The Work-from-anywhere War Is Beginning
Talent want work flexibility; bosses better listen
Who calls the shots on how many days you end up working in the office? It has gradually dawned on bosses that it isn't them. The real power holders? The elusive "top talent" that every firm is trying to attract.
Raj Choudhury, an economist from Harvard Business School, argues that throughout history it's been the most sought-after job candidates who end up shaping what our jobs look like. For instance, in the early '90s, using email on our phones was a luxury exclusive to CEOs. Soon, however, top talent in companies started demanding it and, as a result, we now cannot escape email.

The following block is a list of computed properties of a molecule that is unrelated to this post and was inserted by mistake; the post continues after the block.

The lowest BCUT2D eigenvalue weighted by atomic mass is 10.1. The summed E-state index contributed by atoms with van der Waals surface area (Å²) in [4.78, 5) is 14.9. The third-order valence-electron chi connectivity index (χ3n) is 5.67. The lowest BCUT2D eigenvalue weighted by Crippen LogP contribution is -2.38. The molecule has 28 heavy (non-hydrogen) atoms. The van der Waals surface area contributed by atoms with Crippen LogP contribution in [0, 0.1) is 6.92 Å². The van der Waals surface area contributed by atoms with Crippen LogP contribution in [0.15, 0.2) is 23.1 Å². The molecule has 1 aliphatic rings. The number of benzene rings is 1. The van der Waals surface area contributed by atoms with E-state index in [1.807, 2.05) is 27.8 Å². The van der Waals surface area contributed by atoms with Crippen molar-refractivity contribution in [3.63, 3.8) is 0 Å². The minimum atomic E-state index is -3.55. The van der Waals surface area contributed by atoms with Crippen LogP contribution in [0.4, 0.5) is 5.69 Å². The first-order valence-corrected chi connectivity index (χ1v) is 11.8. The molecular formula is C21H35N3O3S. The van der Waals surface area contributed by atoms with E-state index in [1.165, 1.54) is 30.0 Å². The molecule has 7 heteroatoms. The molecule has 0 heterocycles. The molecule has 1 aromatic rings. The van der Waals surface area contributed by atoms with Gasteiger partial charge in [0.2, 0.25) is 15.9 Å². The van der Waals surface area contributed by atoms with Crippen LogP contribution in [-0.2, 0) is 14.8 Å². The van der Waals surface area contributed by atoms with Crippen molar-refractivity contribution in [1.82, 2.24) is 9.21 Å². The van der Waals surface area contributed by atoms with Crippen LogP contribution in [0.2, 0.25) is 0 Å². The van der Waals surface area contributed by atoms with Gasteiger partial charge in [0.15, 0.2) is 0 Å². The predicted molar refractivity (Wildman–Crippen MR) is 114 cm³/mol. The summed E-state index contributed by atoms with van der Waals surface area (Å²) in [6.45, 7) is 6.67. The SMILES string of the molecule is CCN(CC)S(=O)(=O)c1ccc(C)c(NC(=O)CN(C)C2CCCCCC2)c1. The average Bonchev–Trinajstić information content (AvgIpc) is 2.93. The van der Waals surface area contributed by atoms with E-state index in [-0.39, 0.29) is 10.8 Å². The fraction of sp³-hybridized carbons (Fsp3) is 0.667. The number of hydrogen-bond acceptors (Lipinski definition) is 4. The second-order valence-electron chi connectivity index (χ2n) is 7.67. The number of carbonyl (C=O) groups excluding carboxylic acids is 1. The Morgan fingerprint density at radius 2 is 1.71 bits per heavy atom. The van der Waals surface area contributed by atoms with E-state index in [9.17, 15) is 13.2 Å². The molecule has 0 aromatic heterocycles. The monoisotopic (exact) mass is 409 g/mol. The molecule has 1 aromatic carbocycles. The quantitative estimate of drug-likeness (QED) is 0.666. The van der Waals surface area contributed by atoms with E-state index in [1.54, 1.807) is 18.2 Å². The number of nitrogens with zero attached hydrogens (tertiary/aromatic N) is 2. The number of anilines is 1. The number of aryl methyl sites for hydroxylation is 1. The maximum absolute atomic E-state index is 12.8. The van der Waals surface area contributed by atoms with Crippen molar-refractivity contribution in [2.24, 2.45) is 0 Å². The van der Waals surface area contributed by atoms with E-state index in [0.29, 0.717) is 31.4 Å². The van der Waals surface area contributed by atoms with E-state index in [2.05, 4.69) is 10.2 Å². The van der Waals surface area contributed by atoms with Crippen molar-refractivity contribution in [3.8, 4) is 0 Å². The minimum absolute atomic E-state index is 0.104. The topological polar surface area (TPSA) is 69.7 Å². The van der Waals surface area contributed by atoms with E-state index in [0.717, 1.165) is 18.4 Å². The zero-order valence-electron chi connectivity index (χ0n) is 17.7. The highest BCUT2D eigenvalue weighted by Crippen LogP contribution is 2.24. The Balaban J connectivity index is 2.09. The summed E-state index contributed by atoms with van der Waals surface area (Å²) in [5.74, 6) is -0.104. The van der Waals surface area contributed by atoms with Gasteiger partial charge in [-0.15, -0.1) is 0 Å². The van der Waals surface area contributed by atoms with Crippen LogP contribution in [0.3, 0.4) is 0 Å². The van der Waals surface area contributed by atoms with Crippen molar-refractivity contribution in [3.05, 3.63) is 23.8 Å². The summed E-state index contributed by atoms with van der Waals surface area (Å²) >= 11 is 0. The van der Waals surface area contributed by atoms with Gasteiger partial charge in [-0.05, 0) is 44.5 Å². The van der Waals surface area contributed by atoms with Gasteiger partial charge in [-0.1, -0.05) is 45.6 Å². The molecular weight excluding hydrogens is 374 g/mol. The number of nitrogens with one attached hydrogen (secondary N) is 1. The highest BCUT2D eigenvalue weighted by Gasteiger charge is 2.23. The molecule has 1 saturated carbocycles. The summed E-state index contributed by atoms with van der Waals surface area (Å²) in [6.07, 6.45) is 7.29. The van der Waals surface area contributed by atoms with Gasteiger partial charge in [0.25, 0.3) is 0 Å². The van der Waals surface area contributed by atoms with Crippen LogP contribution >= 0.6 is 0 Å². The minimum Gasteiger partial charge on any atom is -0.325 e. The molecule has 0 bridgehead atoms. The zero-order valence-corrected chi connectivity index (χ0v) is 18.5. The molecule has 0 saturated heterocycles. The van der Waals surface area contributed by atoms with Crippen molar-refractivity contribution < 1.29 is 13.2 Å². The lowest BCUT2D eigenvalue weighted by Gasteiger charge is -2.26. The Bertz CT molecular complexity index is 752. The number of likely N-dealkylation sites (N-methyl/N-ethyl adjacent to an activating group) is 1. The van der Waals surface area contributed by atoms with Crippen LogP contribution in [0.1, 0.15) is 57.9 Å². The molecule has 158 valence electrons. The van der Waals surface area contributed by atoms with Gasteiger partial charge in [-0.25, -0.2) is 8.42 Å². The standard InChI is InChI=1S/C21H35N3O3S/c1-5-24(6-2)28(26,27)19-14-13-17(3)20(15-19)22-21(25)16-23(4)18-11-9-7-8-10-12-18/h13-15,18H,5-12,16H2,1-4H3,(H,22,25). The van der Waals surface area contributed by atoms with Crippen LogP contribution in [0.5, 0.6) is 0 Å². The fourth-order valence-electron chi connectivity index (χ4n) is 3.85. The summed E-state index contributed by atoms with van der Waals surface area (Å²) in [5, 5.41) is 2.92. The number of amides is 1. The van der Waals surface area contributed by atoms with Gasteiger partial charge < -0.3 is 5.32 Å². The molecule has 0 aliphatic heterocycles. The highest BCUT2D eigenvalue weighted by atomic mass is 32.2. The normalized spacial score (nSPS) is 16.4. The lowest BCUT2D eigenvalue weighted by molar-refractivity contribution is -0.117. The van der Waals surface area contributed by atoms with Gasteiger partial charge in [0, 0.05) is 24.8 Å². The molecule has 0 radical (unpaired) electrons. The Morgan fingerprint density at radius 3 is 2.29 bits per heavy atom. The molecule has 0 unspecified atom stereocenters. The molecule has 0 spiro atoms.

Today, Choudhury’s spidey-sense is tingling over the demand for extreme flexibility: Top talent doesn’t just want hybrid work, they want to work from wherever they want. “There are two kinds of companies,” Choudhury said. “One is going to embrace work-from-anywhere, and the second is in denial—I feel those companies will lose their workforce.” He argues that the “companies that are trying to drag back time will lose some of their best talent, and that dynamic will force these companies to catch up.”
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